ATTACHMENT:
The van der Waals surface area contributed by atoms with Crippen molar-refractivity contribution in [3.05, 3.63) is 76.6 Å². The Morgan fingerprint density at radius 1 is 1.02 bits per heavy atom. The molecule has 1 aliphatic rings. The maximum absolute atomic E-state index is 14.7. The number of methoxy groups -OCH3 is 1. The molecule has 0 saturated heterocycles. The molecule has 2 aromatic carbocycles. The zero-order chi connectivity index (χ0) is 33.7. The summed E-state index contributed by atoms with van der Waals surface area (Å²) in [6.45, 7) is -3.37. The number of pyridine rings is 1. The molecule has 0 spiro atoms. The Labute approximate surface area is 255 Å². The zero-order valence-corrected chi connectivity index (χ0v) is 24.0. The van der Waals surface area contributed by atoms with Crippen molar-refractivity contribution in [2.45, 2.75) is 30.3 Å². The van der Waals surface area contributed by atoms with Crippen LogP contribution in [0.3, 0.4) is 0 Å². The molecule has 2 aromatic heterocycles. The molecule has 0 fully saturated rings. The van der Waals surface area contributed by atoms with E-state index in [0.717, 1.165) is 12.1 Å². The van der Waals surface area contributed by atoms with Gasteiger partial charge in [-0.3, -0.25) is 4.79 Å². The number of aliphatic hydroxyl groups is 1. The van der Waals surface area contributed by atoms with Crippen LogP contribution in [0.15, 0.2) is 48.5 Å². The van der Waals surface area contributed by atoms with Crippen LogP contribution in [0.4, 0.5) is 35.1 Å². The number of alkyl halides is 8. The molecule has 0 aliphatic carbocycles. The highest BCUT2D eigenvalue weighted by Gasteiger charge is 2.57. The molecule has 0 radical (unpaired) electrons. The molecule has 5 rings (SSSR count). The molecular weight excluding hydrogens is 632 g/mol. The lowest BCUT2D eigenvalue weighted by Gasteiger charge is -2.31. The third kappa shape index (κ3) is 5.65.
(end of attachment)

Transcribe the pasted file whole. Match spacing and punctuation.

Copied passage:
The van der Waals surface area contributed by atoms with Crippen molar-refractivity contribution in [3.05, 3.63) is 76.6 Å². The Morgan fingerprint density at radius 1 is 1.02 bits per heavy atom. The molecule has 1 aliphatic rings. The maximum absolute atomic E-state index is 14.7. The number of methoxy groups -OCH3 is 1. The molecule has 0 saturated heterocycles. The molecule has 2 aromatic carbocycles. The zero-order chi connectivity index (χ0) is 33.7. The summed E-state index contributed by atoms with van der Waals surface area (Å²) in [6.45, 7) is -3.37. The number of pyridine rings is 1. The molecule has 0 spiro atoms. The Labute approximate surface area is 255 Å². The zero-order valence-corrected chi connectivity index (χ0v) is 24.0. The van der Waals surface area contributed by atoms with Crippen molar-refractivity contribution in [2.45, 2.75) is 30.3 Å². The van der Waals surface area contributed by atoms with Crippen LogP contribution in [0.3, 0.4) is 0 Å². The molecule has 2 aromatic heterocycles. The molecule has 0 fully saturated rings. The van der Waals surface area contributed by atoms with E-state index in [0.717, 1.165) is 12.1 Å². The van der Waals surface area contributed by atoms with Gasteiger partial charge in [-0.3, -0.25) is 4.79 Å². The number of aliphatic hydroxyl groups is 1. The van der Waals surface area contributed by atoms with Crippen LogP contribution in [0.15, 0.2) is 48.5 Å². The van der Waals surface area contributed by atoms with Crippen LogP contribution in [0.4, 0.5) is 35.1 Å². The number of alkyl halides is 8. The molecule has 0 aliphatic carbocycles. The highest BCUT2D eigenvalue weighted by Gasteiger charge is 2.57. The molecule has 0 radical (unpaired) electrons. The molecule has 5 rings (SSSR count). The molecular weight excluding hydrogens is 632 g/mol. The lowest BCUT2D eigenvalue weighted by Gasteiger charge is -2.31. The third kappa shape index (κ3) is 5.65.